Review: Lucy in the Sky
Without the diamonds though.
Lucy Cola (Natalie Portman) is an astronaut who has a truly profound experience in space. So much so that when she can't settle back in with her dorky husband, Drew (Dan Stevens) or her visiting niece Blue Iris. (Pearl Amanda Dickson) As she meticulously prepares to be considered for her next mission, she starts an affair with a colleague, Mark (Jon Hamm) and everything continues to spiral for Lucy.
Much has already been made about the real story this film is based on and what director Noah Hawley chose not to include, so I won't get into that, but I just have to laugh at this point. I was looking forward to this last year and I thought it looked so much more interesting than the other space movie coming out at the time, Ad Astra. My, how the tables turned.
Lucy in the Sky is real bad. You can read that sentence in Natalie Portman's over the top Southern accent she dons for this role if you like. There was already no saving this screenplay but Hawley's terrible directing choices accentuates how awful this is all around. It's the exact same thing he did with Legion. It becomes less a coherent story and more about how many interesting ways he can shoot a scene. How many different aspect ratios he can use, and just how ~different~ he can make it all look. There's no rhyme or reason. Whatever intent is lost in how distracting everything is. There's no forgiving that terrible cover of the Beatles' song either.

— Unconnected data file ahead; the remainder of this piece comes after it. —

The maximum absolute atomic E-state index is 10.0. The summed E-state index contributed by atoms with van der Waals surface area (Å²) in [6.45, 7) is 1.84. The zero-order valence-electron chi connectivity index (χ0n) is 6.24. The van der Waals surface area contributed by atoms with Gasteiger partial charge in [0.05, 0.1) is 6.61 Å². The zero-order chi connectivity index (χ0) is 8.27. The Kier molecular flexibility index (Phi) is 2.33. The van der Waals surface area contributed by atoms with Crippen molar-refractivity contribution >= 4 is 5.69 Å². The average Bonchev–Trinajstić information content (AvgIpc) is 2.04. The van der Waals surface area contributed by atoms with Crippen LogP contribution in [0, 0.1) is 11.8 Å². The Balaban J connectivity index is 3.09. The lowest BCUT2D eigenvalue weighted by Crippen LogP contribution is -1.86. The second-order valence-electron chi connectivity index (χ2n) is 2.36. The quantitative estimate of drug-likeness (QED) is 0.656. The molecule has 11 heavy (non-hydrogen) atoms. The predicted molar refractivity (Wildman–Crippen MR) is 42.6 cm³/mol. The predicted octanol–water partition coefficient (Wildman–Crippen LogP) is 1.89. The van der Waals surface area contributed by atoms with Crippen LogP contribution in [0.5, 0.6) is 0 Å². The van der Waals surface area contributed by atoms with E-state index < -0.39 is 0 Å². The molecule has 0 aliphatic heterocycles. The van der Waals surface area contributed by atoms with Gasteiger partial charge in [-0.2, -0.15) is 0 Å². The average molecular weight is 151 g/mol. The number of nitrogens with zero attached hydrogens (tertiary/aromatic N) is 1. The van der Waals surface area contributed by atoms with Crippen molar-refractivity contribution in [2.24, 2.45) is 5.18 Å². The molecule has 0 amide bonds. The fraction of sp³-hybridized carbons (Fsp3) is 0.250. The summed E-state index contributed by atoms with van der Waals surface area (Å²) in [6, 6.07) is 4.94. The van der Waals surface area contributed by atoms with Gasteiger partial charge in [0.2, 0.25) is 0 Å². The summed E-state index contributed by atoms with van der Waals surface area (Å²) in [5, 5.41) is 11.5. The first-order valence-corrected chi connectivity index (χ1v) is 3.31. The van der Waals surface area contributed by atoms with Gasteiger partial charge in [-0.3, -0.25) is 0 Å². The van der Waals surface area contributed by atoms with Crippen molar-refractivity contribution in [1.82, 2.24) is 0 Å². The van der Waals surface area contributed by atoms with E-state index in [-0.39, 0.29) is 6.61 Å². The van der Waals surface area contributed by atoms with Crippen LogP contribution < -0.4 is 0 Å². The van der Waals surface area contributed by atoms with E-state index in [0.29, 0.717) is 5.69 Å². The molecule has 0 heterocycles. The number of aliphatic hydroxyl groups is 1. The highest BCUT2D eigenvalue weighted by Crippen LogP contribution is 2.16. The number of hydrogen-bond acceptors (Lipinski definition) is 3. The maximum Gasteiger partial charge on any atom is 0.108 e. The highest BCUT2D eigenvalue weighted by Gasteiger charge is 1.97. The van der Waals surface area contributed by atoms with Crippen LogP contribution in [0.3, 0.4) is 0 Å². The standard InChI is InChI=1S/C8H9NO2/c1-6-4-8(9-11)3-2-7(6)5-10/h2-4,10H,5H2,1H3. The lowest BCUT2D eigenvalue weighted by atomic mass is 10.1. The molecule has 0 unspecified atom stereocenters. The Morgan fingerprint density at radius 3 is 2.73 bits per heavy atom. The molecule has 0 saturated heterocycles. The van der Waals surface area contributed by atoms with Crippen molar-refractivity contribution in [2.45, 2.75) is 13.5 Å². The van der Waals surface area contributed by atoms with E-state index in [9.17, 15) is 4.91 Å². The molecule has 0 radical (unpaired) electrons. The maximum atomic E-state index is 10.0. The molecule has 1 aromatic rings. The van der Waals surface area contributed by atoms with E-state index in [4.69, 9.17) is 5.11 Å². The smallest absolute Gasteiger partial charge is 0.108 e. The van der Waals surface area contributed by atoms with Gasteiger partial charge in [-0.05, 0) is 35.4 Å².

The actors try, but I felt like I was watching shells of characters. Lucy is a character that on paper should be inherently interesting. She's having a crisis over her entire existence, that should be compelling right? No, because the film ever really lets us get to know her. Lucy is kind of an asshole, which makes it hard to sympathize with her when we're supposed to. Jon Hamm is just playing Don Draper as an astronaut, and actors like Dan Stevens and Zazie Beetz are given nothing to do. There's also the baffling decision to bring Lucy's niece Iris to the forefront towards the end of the movie as some sort of audience avatar, even though that is wholly unnecessary and she contributes nothing to the plot.
I'm glad this is on HBO and I didn't have to spend money on this. I feel bad, because I do like Hawley as a writer and I enjoy a lot of the actors but there is nothing redeeming about this movie. Plus, putting that mustache on Dan Steven's beautiful face is offensive.
Memorable Quote: "I think all this astronaut dick has made you soft." - Ellen Burstyn